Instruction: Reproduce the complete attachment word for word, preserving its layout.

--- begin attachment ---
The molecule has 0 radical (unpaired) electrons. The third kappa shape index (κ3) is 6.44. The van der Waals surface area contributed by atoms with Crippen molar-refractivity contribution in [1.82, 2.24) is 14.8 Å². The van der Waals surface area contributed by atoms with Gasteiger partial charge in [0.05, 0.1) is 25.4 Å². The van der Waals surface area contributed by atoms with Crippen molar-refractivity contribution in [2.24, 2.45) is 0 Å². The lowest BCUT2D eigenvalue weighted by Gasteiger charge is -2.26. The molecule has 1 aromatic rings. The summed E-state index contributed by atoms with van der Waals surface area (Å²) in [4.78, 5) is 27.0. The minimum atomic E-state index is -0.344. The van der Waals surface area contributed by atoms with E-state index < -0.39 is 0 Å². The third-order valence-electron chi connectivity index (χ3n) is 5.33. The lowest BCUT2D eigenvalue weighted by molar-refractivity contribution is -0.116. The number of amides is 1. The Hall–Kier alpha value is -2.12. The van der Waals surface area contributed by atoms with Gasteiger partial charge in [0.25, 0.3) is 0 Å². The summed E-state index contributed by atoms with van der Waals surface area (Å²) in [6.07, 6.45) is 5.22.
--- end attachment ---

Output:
The molecule has 0 radical (unpaired) electrons. The third kappa shape index (κ3) is 6.44. The van der Waals surface area contributed by atoms with Crippen molar-refractivity contribution in [1.82, 2.24) is 14.8 Å². The van der Waals surface area contributed by atoms with Gasteiger partial charge in [0.05, 0.1) is 25.4 Å². The van der Waals surface area contributed by atoms with Crippen molar-refractivity contribution in [2.24, 2.45) is 0 Å². The lowest BCUT2D eigenvalue weighted by Gasteiger charge is -2.26. The molecule has 1 aromatic rings. The summed E-state index contributed by atoms with van der Waals surface area (Å²) in [4.78, 5) is 27.0. The minimum atomic E-state index is -0.344. The van der Waals surface area contributed by atoms with E-state index < -0.39 is 0 Å². The third-order valence-electron chi connectivity index (χ3n) is 5.33. The lowest BCUT2D eigenvalue weighted by molar-refractivity contribution is -0.116. The number of amides is 1. The Hall–Kier alpha value is -2.12. The van der Waals surface area contributed by atoms with Gasteiger partial charge in [0.25, 0.3) is 0 Å². The summed E-state index contributed by atoms with van der Waals surface area (Å²) in [6.07, 6.45) is 5.22.